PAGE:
Measles outbreaks prompt travel and vaccine advisories

Apr 8, 2011 (CIDRAP News) – Measles developments at the international and US levels are sparking fresh warnings about the disease, along with renewed efforts to get children vaccinated, according to several recent reports.

The United Kingdom's Health Protection Agency (HPA) sent a letter to schools to warn families about a large measles outbreak in France, plus other outbreaks in Bulgaria, Italy, and Germany, in advance of the Easter holiday season when many families will be traveling, The Telegraph, a newspaper based in London, reported today.

The HPA letter urged parents to make sure their children are up to date with their measles, mumps, and rubella (MMR) immunizations before travel and in advance of school trips, according to The Telegraph, which also noted that measles outbreaks have been detected in Surrey and Sussex schools.

Outbreak spread in Somalia
In another international development, Somali health officials who are investigating the cause of a measles outbreak say rumors about MMR vaccine side effects may be contributing to the spread of the disease, the Integrated Regional Information Networks (IRIN), part of the UN Office for the Coordination of Humanitarian Affairs, reported yesterday.

Dr Ismail Isse Roble, who heads a medical organization in Somalia's semi-autonomous Puntland region, told IRIN that many parents believe unfounded rumors that the MMR vaccine can cause HIV in children and lead to fertility problems. He added that most children at his clinic have not been vaccinated, though the parents can afford medical care. Roble added that children in refugee camps appear to be better protected, because their families are taking the free vaccinations provided in the settings.

Over the past 5 weeks the WHO has received reports of 83 measles cases in Mogadishu, including 5 deaths. Puntland has reported 127 cases.

Roble told IRIN that he hopes religious scholars will step forward to help promote vaccine safety. "They are the ones that ordinary Somalis will listen to; it is sad that in this day and age our children must die because of ignorance and lies," he said.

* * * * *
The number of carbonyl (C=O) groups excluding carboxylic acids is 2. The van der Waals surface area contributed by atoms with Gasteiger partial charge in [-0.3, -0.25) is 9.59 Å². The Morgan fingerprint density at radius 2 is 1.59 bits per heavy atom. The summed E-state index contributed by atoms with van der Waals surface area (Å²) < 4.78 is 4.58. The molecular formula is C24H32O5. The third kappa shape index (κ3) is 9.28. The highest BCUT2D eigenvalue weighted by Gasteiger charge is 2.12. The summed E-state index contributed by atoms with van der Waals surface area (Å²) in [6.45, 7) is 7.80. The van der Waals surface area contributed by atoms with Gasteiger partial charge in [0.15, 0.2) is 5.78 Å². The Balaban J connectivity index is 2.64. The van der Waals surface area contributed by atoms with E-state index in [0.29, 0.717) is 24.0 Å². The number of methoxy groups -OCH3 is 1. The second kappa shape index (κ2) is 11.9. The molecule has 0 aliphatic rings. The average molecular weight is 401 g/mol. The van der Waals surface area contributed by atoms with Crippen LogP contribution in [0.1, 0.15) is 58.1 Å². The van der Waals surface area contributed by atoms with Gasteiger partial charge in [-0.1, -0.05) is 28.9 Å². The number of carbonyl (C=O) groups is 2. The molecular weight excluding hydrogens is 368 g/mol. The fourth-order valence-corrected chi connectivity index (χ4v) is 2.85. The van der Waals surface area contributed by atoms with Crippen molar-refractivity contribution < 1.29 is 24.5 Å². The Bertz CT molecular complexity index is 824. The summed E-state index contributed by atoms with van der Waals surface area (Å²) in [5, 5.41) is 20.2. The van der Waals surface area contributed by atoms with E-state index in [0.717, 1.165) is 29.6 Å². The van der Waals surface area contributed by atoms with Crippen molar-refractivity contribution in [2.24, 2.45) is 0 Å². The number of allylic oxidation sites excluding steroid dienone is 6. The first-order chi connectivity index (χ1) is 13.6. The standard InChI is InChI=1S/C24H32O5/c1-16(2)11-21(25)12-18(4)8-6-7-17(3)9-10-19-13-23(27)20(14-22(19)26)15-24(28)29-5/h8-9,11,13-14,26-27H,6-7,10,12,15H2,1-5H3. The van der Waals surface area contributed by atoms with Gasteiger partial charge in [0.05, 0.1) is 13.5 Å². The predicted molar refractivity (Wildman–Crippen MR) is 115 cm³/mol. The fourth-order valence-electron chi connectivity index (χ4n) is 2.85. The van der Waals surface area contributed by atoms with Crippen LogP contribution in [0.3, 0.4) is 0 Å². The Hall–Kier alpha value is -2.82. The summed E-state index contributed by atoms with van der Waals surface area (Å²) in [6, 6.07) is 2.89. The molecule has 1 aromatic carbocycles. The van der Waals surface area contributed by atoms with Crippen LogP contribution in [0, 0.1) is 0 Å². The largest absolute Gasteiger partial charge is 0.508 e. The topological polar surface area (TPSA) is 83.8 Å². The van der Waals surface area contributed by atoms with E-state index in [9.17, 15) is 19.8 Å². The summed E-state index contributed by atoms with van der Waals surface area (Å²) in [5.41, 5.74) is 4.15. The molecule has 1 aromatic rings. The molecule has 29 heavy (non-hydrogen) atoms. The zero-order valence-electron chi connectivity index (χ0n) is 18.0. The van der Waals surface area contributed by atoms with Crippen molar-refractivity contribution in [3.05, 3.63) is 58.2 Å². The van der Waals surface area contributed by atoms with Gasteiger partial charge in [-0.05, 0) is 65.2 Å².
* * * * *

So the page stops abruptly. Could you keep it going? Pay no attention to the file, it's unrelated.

Minnesota outbreak imported from Kenya
Meanwhile, Minnesota health officials have linked a recent measles outbreak that sickened 13 people to a 30-month-old child who got sick with a rash after returning from a trip to Kenya. A report on the outbreak appears in today's issue of Morbidity and Mortality Weekly Report (MMWR). All but one of the cases occurred in children under age 4. Seven of the 13 were of Somali descent.

The investigation linked the other infections to exposure to the index patient at a daycare center, two homeless shelters, an emergency department, and households. Vaccination status, known for 11 patients, revealed that 5 were too young to be vaccinated and 6, all of Somali descent, had not been vaccinated, because their parents had concerns about MMR vaccine safety.

As part of the outbreak response, Minnesota officials have held vaccination clinics at community centers and congregate living facilities and have recommended that children ages 6 to 11 months in certain congregate living centers receive a dose of the MMR vaccine.

In Minnesota's outbreak, many Somali parents feared the MMR vaccine could lead to autism, according to an Apr 2 report from Minnesota Public Radio (MPR). Somali parents in the Twin Cities recently met with Dr. Andrew Wakefield, lead author of a now-retracted 1998 Lancet study purportedly linking the MMR vaccine to autism, which led to a decline in vaccination in many countries.

Numerous studies have found no link between the MMR vaccine and autism.

Utah confirms case
Elsewhere, Utah officials have recorded the state's first measles case since 2005, the Salt Lake Tribune reported yesterday. The patient is a high school student from the Holladay area. The Salt Lake Valley Health Department (SVHD) said the student was under voluntary isolation, and a school district spokesman said 30 students were sent home from school until Apr 18, because they have not been fully immunized.

The SVHD is investigating the case to determine how the teen was exposed to measles and if others were exposed while he or she was contagious.

See also:

Apr 8 Telegraph story

Apr 7 IRIN story

Apr 8 MMWR report

Apr 2 MPR story

Apr 7 Salt Lake Tribune story

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